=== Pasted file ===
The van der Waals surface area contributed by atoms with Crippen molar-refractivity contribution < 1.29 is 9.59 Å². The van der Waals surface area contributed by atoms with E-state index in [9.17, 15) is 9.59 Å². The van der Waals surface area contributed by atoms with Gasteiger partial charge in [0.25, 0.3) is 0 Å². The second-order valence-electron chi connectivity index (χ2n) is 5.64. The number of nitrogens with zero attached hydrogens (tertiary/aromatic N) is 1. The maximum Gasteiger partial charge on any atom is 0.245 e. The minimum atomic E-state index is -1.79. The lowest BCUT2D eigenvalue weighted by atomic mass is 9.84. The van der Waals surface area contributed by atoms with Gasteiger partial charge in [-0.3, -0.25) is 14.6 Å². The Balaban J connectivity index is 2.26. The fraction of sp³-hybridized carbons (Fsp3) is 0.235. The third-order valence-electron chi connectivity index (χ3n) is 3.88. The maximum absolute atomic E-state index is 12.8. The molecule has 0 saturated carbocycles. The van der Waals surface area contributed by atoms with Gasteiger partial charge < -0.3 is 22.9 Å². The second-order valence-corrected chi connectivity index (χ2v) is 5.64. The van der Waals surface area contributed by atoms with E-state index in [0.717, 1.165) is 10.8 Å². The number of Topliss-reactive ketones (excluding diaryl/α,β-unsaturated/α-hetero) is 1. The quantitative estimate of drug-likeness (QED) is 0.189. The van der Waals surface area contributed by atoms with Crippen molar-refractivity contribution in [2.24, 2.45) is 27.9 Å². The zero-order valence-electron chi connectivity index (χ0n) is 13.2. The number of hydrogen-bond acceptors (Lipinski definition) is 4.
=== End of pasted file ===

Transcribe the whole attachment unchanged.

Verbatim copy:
The van der Waals surface area contributed by atoms with Crippen molar-refractivity contribution < 1.29 is 9.59 Å². The van der Waals surface area contributed by atoms with E-state index in [9.17, 15) is 9.59 Å². The van der Waals surface area contributed by atoms with Gasteiger partial charge in [0.25, 0.3) is 0 Å². The second-order valence-electron chi connectivity index (χ2n) is 5.64. The number of nitrogens with zero attached hydrogens (tertiary/aromatic N) is 1. The maximum Gasteiger partial charge on any atom is 0.245 e. The minimum atomic E-state index is -1.79. The lowest BCUT2D eigenvalue weighted by atomic mass is 9.84. The van der Waals surface area contributed by atoms with Gasteiger partial charge in [-0.3, -0.25) is 14.6 Å². The Balaban J connectivity index is 2.26. The fraction of sp³-hybridized carbons (Fsp3) is 0.235. The third-order valence-electron chi connectivity index (χ3n) is 3.88. The maximum absolute atomic E-state index is 12.8. The molecule has 0 saturated carbocycles. The van der Waals surface area contributed by atoms with Gasteiger partial charge < -0.3 is 22.9 Å². The second-order valence-corrected chi connectivity index (χ2v) is 5.64. The van der Waals surface area contributed by atoms with E-state index in [0.717, 1.165) is 10.8 Å². The number of Topliss-reactive ketones (excluding diaryl/α,β-unsaturated/α-hetero) is 1. The quantitative estimate of drug-likeness (QED) is 0.189. The van der Waals surface area contributed by atoms with Crippen molar-refractivity contribution in [2.24, 2.45) is 27.9 Å². The zero-order valence-electron chi connectivity index (χ0n) is 13.2. The number of hydrogen-bond acceptors (Lipinski definition) is 4.